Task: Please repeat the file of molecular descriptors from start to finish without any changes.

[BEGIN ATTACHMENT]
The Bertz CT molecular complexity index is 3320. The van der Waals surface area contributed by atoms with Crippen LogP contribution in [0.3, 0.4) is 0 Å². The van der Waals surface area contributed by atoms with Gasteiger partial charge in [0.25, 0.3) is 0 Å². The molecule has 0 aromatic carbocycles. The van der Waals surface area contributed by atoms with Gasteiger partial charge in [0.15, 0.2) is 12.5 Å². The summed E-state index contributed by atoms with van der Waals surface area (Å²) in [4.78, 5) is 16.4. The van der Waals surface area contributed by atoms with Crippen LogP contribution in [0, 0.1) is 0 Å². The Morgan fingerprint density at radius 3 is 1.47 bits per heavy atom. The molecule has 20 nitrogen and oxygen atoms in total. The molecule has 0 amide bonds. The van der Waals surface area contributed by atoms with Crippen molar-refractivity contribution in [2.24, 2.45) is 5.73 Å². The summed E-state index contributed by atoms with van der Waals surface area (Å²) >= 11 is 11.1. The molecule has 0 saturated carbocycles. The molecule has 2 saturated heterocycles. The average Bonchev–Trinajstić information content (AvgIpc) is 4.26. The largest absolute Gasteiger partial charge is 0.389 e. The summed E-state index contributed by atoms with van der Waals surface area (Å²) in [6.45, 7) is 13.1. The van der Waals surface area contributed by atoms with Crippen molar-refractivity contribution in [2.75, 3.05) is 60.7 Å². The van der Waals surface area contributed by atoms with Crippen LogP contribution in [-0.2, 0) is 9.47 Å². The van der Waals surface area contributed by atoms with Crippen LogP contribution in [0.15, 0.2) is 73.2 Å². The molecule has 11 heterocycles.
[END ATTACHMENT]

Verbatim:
The Bertz CT molecular complexity index is 3320. The van der Waals surface area contributed by atoms with Crippen LogP contribution in [0.3, 0.4) is 0 Å². The van der Waals surface area contributed by atoms with Gasteiger partial charge in [0.25, 0.3) is 0 Å². The molecule has 0 aromatic carbocycles. The van der Waals surface area contributed by atoms with Gasteiger partial charge in [0.15, 0.2) is 12.5 Å². The summed E-state index contributed by atoms with van der Waals surface area (Å²) in [4.78, 5) is 16.4. The van der Waals surface area contributed by atoms with Crippen LogP contribution in [0, 0.1) is 0 Å². The Morgan fingerprint density at radius 3 is 1.47 bits per heavy atom. The molecule has 20 nitrogen and oxygen atoms in total. The molecule has 0 amide bonds. The van der Waals surface area contributed by atoms with Crippen molar-refractivity contribution in [2.24, 2.45) is 5.73 Å². The summed E-state index contributed by atoms with van der Waals surface area (Å²) >= 11 is 11.1. The molecule has 0 saturated carbocycles. The molecule has 2 saturated heterocycles. The average Bonchev–Trinajstić information content (AvgIpc) is 4.26. The largest absolute Gasteiger partial charge is 0.389 e. The summed E-state index contributed by atoms with van der Waals surface area (Å²) in [6.45, 7) is 13.1. The van der Waals surface area contributed by atoms with Crippen molar-refractivity contribution in [2.75, 3.05) is 60.7 Å². The van der Waals surface area contributed by atoms with Crippen LogP contribution in [-0.2, 0) is 9.47 Å². The van der Waals surface area contributed by atoms with Crippen LogP contribution in [0.15, 0.2) is 73.2 Å². The molecule has 11 heterocycles.